In recent decades psychopathologists have moved away from reliance on narrow theories to explain the etiology and treatment of psychological disorders, and have moved toward integrative models that tap the empirically validated contributions of divergent schools of thought. Tapping various models, including psychodynamic, behavioral, humanistic, and family systems, astute clinicians develop formulations and treatment plans from a multitheoretical perspective (Halgin, 1989).
A few decades ago there were many psychotherapists who spoke ardently about the effectiveness of particular clinical techniques, while discrediting the benefits of other approaches. Behaviorists and psychoanalysts commonly demeaned the efforts of each other, and humanistic therapists ridiculed the techniques of both these models. During the second half of the 20th century, thousands of research studies have failed to demonstrate conclusively the superiority of any single model. In fact, in a meta-analysis of outcome psychotherapy studies, Wampold and his colleagues (1997) concluded that the efficacy of bona fide treatments is roughly equivalent. Perhaps this growing realization has been influential in the choice of increasing numbers of therapists to explain and treat mental disorders by turning to the tenets and techniques of more than one model. As Norcross (1997) noted, 'informed pluralism and psychotherapy integration are the Zeitgeist of the new millennium' (p. 86).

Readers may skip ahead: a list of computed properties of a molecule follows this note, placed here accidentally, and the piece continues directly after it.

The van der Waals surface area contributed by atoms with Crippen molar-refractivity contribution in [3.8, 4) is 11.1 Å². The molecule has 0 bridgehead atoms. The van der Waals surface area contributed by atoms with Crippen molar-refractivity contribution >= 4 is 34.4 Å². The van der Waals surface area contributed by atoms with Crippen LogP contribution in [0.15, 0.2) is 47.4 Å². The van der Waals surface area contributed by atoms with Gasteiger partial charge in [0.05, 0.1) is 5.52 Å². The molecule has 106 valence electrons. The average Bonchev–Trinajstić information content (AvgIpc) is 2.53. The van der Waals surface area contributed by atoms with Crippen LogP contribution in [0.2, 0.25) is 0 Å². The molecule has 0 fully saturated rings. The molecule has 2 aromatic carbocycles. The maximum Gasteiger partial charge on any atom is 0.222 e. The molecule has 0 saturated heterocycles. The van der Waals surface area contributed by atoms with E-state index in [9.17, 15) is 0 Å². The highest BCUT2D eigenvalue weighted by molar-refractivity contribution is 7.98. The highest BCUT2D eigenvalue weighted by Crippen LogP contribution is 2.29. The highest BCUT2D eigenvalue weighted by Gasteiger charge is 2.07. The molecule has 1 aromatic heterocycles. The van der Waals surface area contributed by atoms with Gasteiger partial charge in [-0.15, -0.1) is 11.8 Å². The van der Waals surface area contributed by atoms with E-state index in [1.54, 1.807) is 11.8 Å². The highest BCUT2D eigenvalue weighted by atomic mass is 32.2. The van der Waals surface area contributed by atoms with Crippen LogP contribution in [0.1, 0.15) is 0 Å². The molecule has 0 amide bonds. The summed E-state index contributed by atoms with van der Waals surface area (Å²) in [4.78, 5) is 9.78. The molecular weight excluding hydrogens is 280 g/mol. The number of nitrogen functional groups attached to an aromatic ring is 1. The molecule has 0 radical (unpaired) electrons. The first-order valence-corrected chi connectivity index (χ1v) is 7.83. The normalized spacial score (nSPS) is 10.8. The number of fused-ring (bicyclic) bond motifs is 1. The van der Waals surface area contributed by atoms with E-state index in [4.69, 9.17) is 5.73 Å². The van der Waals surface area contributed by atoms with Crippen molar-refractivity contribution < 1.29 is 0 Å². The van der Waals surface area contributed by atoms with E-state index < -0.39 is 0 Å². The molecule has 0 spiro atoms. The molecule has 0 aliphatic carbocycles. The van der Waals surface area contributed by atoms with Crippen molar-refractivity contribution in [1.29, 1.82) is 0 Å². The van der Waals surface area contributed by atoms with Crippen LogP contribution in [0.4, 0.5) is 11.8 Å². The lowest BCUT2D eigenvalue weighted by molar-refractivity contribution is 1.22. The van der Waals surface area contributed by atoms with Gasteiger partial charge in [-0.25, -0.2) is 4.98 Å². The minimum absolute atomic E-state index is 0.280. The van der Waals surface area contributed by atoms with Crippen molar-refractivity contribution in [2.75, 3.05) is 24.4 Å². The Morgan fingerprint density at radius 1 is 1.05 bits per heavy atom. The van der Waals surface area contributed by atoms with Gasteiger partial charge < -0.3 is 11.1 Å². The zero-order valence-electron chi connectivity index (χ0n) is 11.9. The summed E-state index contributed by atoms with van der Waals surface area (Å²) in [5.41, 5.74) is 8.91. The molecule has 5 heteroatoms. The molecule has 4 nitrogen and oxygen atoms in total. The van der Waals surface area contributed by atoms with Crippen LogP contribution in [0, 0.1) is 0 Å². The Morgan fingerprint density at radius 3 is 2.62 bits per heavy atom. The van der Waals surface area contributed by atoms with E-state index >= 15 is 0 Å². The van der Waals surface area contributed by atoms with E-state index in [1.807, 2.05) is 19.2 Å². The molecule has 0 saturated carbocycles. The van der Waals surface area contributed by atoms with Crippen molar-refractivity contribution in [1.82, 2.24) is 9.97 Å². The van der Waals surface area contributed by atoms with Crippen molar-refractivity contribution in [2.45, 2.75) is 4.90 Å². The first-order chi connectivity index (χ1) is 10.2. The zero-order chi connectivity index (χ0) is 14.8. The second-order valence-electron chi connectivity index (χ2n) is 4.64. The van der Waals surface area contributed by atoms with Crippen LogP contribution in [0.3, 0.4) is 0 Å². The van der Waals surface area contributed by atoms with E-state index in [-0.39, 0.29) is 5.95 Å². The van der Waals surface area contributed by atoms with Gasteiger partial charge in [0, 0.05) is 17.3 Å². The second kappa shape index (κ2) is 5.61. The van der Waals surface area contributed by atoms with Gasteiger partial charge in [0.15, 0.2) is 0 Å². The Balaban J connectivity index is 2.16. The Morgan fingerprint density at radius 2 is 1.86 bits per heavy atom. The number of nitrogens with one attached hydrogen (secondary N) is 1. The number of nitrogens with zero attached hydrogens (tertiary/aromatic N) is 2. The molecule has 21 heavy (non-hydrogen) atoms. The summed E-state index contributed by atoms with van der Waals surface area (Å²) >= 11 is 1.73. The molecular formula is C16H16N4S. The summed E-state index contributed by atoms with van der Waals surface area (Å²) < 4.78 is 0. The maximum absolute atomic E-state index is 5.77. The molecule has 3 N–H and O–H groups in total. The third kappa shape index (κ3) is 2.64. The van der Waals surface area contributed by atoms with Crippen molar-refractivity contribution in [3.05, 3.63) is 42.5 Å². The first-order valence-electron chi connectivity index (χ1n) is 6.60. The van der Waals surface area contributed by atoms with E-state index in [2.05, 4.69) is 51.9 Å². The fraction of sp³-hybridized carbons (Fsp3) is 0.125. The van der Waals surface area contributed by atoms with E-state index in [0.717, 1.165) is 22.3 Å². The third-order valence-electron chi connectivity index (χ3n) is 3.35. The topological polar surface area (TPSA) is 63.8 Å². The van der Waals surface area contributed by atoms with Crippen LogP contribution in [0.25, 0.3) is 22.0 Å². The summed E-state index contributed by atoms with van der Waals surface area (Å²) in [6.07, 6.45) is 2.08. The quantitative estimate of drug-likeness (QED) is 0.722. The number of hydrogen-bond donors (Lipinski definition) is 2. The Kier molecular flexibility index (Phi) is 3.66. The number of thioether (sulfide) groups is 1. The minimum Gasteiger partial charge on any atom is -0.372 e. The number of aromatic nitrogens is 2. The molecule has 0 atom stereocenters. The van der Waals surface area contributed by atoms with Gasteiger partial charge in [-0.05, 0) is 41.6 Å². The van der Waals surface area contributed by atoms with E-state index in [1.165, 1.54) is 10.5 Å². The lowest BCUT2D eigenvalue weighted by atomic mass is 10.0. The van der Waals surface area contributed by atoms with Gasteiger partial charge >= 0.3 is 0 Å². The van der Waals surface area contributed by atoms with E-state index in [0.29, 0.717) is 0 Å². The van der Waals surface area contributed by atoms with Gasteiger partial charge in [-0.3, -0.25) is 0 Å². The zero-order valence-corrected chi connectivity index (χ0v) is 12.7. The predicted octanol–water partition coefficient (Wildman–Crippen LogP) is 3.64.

In order to understand the psychological aspects of mental illness, we turn to the major theoretical models that have been influential during the past several decades including psychodynamic, behavioral, and family systems. Although relatively less influential in the recent past, humanistic approaches have added a valuable dimension as well.
Psychoanalysis has been broadened and reformulated in recent decades to such an extent that adherents are more likely to use the label psychodynamic and to include a wide range of concepts to explain and treat mental disorders. Particularly prominent among the contributions of psychodynamic adherents is the emergence of object relations theory and technique. Object relations theorists have proposed that various mental disorders arise from an individual's failure to form an integrated self early in life because of disturbed or inadequate relations with a primary caregiver. Researchers adapted the concept of infant attachment style to understand the ways that individuals relate as adults to significant others in their lives (Bartholomew & Horowitz, 1991; Hazan & Shaver, 1994). Such investigations opened doors to understanding emotional problems that involve pathological interpersonal styles in adulthood (Sable, 1997). Experts also applied attachment theory to psychotherapy by incorporating the tenets of this approach into clinical interventions with various kinds of clients such as disturbed families, bereaved individuals, and distressed children (Biringen, 1994). When working with an especially hostile client, for example, an object relations clinician would give particular attention to the client's early experiences with caregivers in an effort to understand how the individual developed such a distancing interpersonal style.